If you travel down the west coast of England, on the rail line running from Manchester to North Wales, you’ll eventually pass through a long tunnel just beyond Runcorn East. I suppose in European and World terms, it’s a very short tunnel. Yet it’s uniquely a long tunnel in an otherwise flat part of the country and has the novelty of making your ears go pop. Travel through the tunnel lasts a minute or so and you emerge just before Frodsham where a view to the Mersey Estuary opens up on the right and stretches for miles across the sand banks that fill the wide mouth of the river to the point where the brown fresh waters meet the grey brine of the Irish Sea.
In the distant past, I worked a year at the cable company, BICC, in Helsby, one stop beyond Frodsham. When I was travelling there each day, Helsby station had just won some national awards for being the best kept station in the country and, to my eyes, it deserved the accolades. It was beautifully maintained with richly coloured abundant flower beds and old style railway buildings that looked like they’d been plucked from some episode of Poirot or Sherlock Holmes. Since then, it’s become unstaffed and much of it is boarded up; no doubt a little money saved but for an incalculable loss of value…
Yet Helsby village itself still sits perched on the side of one of the few proper highpoints in the area, rising 370 feet over the surrounding land. Looking up the sheer rock face is dizzying, especially when it’s being climbed as it often is by people providing points of Lyrcra colour against the reddish grey rock. Walk to the top and the view is magnificent, with the misted mountains of Wales visible through the clouds to the west and Liverpool in the distant northwest where the Liver Building stands distinct and often glitters in the sun against the banks of the brown river. Directly to the north, you look across the runways of John Lennon Airport and the movements of planes make if feel like you’re watching a diorama of a functioning airport, perfect down to the infinitesimal scale. On a clear day, it’s an uplifting view and quite unique in that it gives a view of a huge swathe of the north, filled with remarkable things to see. Yet perhaps the most telling view is to be seen if you turn your eyes to the northeast and look at the eyesore of the petro-chemical industry that’s built up around Runcorn and Widnes.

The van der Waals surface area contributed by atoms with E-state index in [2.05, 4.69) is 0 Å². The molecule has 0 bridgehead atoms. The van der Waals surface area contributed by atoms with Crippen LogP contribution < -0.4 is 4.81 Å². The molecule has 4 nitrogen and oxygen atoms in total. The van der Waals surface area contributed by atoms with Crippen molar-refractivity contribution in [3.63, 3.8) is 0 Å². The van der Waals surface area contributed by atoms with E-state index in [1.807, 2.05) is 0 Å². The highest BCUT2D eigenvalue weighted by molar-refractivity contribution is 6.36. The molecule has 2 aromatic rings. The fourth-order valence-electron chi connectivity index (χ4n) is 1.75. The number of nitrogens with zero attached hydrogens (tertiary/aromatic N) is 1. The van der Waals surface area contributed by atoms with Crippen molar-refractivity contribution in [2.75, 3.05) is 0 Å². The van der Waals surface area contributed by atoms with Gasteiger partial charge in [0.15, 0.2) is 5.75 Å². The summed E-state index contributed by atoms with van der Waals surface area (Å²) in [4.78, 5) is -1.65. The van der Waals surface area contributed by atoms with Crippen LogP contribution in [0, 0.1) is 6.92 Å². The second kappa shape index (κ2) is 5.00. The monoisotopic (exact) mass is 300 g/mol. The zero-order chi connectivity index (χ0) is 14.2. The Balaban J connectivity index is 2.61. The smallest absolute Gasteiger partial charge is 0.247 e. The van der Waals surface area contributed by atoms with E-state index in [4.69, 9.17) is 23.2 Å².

The scale of the chemical works is something to behold and locals I knew would often talk about the problems they’d experienced living near such concentrated industry. I don’t know how true this is but I was told that one leak (chlorine, I think it was) meant the police ordered the residents to stay indoors. It was wise they did. Apparently, the leak even changed the colour of their windows and walls.
I always found it hard to believe that people could live happily with dangerous chemicals just a few gusts away, but then, closer to home, there was Warrington where climbing off the train at Bank Quay station, you would often be subjected to the smell of the soap works, the taste of washing powder on your tongue, and, at its worst, a mild burning sensation in your eyes and nostrils. I grew up in the shadow of a gasholder, when the full tank would block our TV reception, and I played for hours on the local ‘mountains’ which were actually industrial waste from the local vitriol industry which had dump its spoil there. I’m also far more used to the problems of subsidence, being born, raised, and living in one of the most heavily mined areas of the country. There are old local tales of houses being swallowed up in sink holes and my old school was eventually demolished because of subsidence but I remember its later years when the second floor listed so heavily to one side that it made it difficult to walk down parts of the corridor. Of course, as a child, you find that sort of thing funny, walking on something that resembled the walkway into a funhouse. As an adult you realise that the whole place was literally falling down around our ears.